The world’s favourite non-teaching education expert defines creativity as ‘original ideas that have value’. Not much to argue with here, except much that comes under the heading of creativity in education fails on at least one of these counts. In the real world, having an original idea is easy (hearing aids for dogs, anyone?) but imparting value is trickier.
In education, it seems hard to find any genuinely original ideas, let alone ones with value. The same ideas are recycled (preparing pupils for jobs that don’t exist; teaching grit, character and resilience; remote learning and the impact of technology; using research in neuroscience to develop teaching) but often as nebulous concepts that are hard to argue against and equally tough to pin down. How might these ideas be enacted? How is their success measured? When these questions are asked, the creative ideas tend to be as easy to punch through as tissue paper.
We are of course preparing pupils for the future, and I agree with Greg Ashman when he states that to prepare for an uncertain future, we are best served to teach knowledge that has been useful in the past – that which has endured.
My approach to teaching has always been fairly traditional. At various points in my career I have played around with technology, social media and a whole host of ‘engagement’ tactics. I have tried double preparation, peer teaching, pupil voice and no hands up. I have explored innovative marking techniques, learning triangles, WALTs and student logs. I have two starred and wished and been both red and green carded. Exit tickets have been collected, pupils have been greeted at the door before entering an innovative learning space. The effect of lighting on learning space has been investigated and pupils have been paired by inverse ability to promote peer assistance. I have tried a 5 minute lesson plan, complete with starters and plenaries. I have instigated exercise as a means to stimulate concentration. I have modeled my thinking to try to get pupils to think in the same way and I have explored meta-cognition as way to get pupils to control their thinking.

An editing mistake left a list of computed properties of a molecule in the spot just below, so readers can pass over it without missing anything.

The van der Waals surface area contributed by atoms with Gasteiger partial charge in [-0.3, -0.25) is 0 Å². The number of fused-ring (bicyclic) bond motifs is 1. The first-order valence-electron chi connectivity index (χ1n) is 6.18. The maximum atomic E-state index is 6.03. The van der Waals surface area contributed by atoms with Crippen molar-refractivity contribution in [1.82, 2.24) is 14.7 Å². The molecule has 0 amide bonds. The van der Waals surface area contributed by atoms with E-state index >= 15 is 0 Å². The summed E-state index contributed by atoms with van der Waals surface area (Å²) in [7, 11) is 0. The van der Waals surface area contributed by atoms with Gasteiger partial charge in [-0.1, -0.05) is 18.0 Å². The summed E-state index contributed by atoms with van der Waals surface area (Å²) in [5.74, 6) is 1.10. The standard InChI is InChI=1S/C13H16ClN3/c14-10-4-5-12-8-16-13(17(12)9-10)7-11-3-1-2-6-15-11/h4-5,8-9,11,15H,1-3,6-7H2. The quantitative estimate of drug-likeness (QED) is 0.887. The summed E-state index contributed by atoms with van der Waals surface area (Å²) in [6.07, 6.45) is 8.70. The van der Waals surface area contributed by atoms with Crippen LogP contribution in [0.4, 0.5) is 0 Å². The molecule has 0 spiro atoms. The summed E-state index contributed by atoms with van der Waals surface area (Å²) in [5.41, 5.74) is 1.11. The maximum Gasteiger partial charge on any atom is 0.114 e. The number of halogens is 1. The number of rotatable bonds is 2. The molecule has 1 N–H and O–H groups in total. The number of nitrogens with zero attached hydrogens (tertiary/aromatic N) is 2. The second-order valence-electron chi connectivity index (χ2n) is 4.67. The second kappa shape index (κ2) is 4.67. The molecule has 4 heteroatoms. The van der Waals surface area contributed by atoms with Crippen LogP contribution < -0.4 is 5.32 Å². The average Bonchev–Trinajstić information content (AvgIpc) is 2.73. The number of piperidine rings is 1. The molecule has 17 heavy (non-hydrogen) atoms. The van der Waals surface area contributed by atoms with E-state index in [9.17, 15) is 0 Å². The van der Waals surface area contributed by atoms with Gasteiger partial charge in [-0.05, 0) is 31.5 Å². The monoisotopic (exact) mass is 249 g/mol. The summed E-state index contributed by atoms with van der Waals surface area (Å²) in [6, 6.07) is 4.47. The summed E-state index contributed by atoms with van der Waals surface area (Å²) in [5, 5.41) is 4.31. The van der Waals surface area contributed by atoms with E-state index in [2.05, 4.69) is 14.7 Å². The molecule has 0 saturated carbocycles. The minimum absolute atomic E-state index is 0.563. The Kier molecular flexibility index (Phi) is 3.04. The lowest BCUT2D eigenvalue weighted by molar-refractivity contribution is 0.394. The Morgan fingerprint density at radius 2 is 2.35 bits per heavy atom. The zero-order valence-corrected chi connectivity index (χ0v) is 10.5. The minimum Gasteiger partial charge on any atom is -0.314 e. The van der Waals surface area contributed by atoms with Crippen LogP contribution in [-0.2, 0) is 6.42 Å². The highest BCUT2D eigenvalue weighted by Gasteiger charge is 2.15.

Despite all this, my most successful teaching has always been by Direct Instruction, and I define success as having pupils learn the subject, understand the subject, being able to communicate the subject and to genuinely enjoy the subject.
I have stood at the front of the class, with pupils sat in rows, and I have taught them things – content, facts, knowledge. I have backed my charisma to deliver content in an interesting manner and I have tested understanding through questioning, written work and standardised testing. I have tested factual recall and problem solving. I have tested single topics and concepts and the links between them. As Joseph O’Neill says in The Dog, the ‘human race refreshes itself in complete ignorance’ and it is therefore the duty of each generation to supply the next with a body of knowledge, a tradition, to prepare them for the world, even if some of those jobs haven’t been invented yet.
We shall not cease from exploration
And the end of all our exploring
Will be to arrive where we started
And know the place for the first time
Eliot’s words sum up my teaching career fairly well. I have done a fair amount of educational exploring, but I have now returned to the beginning. This teaching cycle is similar to the journey taken by many chefs. They are trained in the classics, go through a phase of creativity involving unusual food pairings and food philosophy; foams, gels and atomisers; liquid nitrogen and dry ice, but then return later in a career to the classics, the tried and tested, those recipes and food pairings that have stood the test of time.
I wonder if this is a good metaphor for teaching, and if so, whether we are able to skip the middle *creative* stage entirely? Snail porridge isn’t actually very nice, after all.